Modernising social services: promoting independence, improving protection, raising standards (1998)

The Department of Health set out plans to establish a new system of regulation and inspection of social care providers in its 1998 white paper on modernising social services. The white paper noted that:

‘The people who work in social care are called on to respond to some of the most demanding, often distressing and intractable human problems. Yet there are few public accolades for getting it right and virulent criticism for getting it wrong. The government recognises this, and has no wish to undermine or attack those who work in the social care sector. Nevertheless, there are serious problems ... 80% of this large workforce which works directly with very vulnerable people have no recognised qualifications or training; there are no national mechanisms to set and enforce standards of practice and conduct ... [and] the standards and suitability of some education and training in social care do not enjoy general confidence.’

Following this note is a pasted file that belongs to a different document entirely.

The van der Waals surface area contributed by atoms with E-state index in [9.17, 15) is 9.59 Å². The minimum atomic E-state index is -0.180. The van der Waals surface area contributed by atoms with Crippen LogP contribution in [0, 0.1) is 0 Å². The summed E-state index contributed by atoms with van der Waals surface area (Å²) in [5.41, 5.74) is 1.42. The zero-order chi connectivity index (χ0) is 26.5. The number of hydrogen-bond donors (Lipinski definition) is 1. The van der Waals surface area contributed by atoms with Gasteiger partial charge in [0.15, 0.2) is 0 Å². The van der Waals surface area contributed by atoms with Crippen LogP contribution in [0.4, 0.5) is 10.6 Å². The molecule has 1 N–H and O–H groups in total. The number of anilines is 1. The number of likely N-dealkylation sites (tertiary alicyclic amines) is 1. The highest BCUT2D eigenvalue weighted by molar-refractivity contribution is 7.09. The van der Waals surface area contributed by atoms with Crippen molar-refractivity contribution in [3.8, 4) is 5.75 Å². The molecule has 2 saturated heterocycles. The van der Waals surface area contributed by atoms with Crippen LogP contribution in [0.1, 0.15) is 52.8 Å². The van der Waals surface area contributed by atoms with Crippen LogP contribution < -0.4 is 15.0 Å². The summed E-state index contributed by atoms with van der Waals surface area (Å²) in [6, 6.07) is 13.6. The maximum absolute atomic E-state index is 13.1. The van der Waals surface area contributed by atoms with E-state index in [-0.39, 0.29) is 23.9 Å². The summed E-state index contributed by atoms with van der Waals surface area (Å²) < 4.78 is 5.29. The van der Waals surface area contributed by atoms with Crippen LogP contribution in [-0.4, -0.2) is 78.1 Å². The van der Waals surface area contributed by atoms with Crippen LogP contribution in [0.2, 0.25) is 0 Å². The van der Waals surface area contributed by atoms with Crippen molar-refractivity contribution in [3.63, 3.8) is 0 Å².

The department suggested that the previous regulatory arrangements were ‘incomplete and patchy’. Responsibility for the regulation of adult and children’s services was split across health authorities, local authorities and the Department of Health, with significant exclusions (ie council-run care homes and domiciliary care). 

The government planned to create eight regional commissions for care standards which would be responsible for regulating residential care, nursing homes, domiciliary care, children’s homes and council run homes.

The department also proposed to establish a General Social Care Council (GSCC) to set practice and raise standards in the social care workforce.